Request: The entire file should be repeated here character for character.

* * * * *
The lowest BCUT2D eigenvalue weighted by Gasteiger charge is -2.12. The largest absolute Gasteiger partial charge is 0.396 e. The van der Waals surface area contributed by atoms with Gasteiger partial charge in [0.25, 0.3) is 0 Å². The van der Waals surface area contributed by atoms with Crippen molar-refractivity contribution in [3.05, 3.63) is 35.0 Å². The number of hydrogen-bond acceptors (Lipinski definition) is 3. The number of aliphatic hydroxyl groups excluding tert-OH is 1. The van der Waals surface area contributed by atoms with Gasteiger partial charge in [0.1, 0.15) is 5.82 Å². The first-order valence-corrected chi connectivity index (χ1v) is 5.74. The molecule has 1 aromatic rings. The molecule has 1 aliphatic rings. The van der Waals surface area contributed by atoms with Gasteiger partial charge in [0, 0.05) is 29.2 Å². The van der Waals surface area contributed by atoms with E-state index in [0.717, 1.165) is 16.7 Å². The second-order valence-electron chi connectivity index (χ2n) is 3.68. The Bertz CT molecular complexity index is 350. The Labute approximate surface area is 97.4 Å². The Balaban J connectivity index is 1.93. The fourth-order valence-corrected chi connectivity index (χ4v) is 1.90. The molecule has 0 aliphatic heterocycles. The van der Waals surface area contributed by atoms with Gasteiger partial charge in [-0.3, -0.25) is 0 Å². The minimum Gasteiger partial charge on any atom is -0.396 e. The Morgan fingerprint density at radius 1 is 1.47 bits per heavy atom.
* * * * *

The lowest BCUT2D eigenvalue weighted by Gasteiger charge is -2.12. The largest absolute Gasteiger partial charge is 0.396 e. The van der Waals surface area contributed by atoms with Gasteiger partial charge in [0.25, 0.3) is 0 Å². The van der Waals surface area contributed by atoms with Crippen molar-refractivity contribution in [3.05, 3.63) is 35.0 Å². The number of hydrogen-bond acceptors (Lipinski definition) is 3. The number of aliphatic hydroxyl groups excluding tert-OH is 1. The van der Waals surface area contributed by atoms with Gasteiger partial charge in [0.1, 0.15) is 5.82 Å². The first-order valence-corrected chi connectivity index (χ1v) is 5.74. The molecule has 1 aromatic rings. The molecule has 1 aliphatic rings. The van der Waals surface area contributed by atoms with Gasteiger partial charge in [0, 0.05) is 29.2 Å². The van der Waals surface area contributed by atoms with E-state index in [0.717, 1.165) is 16.7 Å². The second-order valence-electron chi connectivity index (χ2n) is 3.68. The Bertz CT molecular complexity index is 350. The Labute approximate surface area is 97.4 Å². The Balaban J connectivity index is 1.93. The fourth-order valence-corrected chi connectivity index (χ4v) is 1.90. The molecule has 0 aliphatic heterocycles. The van der Waals surface area contributed by atoms with Gasteiger partial charge in [-0.3, -0.25) is 0 Å². The minimum Gasteiger partial charge on any atom is -0.396 e. The Morgan fingerprint density at radius 1 is 1.47 bits per heavy atom.